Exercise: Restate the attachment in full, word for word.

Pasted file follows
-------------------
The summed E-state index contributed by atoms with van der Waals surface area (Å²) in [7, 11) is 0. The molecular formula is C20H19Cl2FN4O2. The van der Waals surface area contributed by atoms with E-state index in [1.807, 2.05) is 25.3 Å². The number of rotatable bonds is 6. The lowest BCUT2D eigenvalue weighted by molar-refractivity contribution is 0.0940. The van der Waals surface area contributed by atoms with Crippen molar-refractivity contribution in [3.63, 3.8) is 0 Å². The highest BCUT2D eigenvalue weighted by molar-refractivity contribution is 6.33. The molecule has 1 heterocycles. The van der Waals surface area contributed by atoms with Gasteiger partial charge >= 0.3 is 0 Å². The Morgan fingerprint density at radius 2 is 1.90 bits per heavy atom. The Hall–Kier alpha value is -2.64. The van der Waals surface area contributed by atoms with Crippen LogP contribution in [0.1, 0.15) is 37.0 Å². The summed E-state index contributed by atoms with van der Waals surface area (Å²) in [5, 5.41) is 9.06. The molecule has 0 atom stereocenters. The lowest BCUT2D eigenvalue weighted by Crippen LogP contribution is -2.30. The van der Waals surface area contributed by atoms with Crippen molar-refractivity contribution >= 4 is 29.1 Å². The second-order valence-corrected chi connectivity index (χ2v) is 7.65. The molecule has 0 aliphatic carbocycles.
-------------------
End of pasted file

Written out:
The summed E-state index contributed by atoms with van der Waals surface area (Å²) in [7, 11) is 0. The molecular formula is C20H19Cl2FN4O2. The van der Waals surface area contributed by atoms with E-state index in [1.807, 2.05) is 25.3 Å². The number of rotatable bonds is 6. The lowest BCUT2D eigenvalue weighted by molar-refractivity contribution is 0.0940. The van der Waals surface area contributed by atoms with Crippen molar-refractivity contribution in [3.63, 3.8) is 0 Å². The highest BCUT2D eigenvalue weighted by molar-refractivity contribution is 6.33. The molecule has 1 heterocycles. The van der Waals surface area contributed by atoms with Gasteiger partial charge >= 0.3 is 0 Å². The Morgan fingerprint density at radius 2 is 1.90 bits per heavy atom. The Hall–Kier alpha value is -2.64. The van der Waals surface area contributed by atoms with Crippen LogP contribution in [0.1, 0.15) is 37.0 Å². The summed E-state index contributed by atoms with van der Waals surface area (Å²) in [5, 5.41) is 9.06. The molecule has 0 atom stereocenters. The lowest BCUT2D eigenvalue weighted by Crippen LogP contribution is -2.30. The van der Waals surface area contributed by atoms with Crippen molar-refractivity contribution >= 4 is 29.1 Å². The second-order valence-corrected chi connectivity index (χ2v) is 7.65. The molecule has 0 aliphatic carbocycles.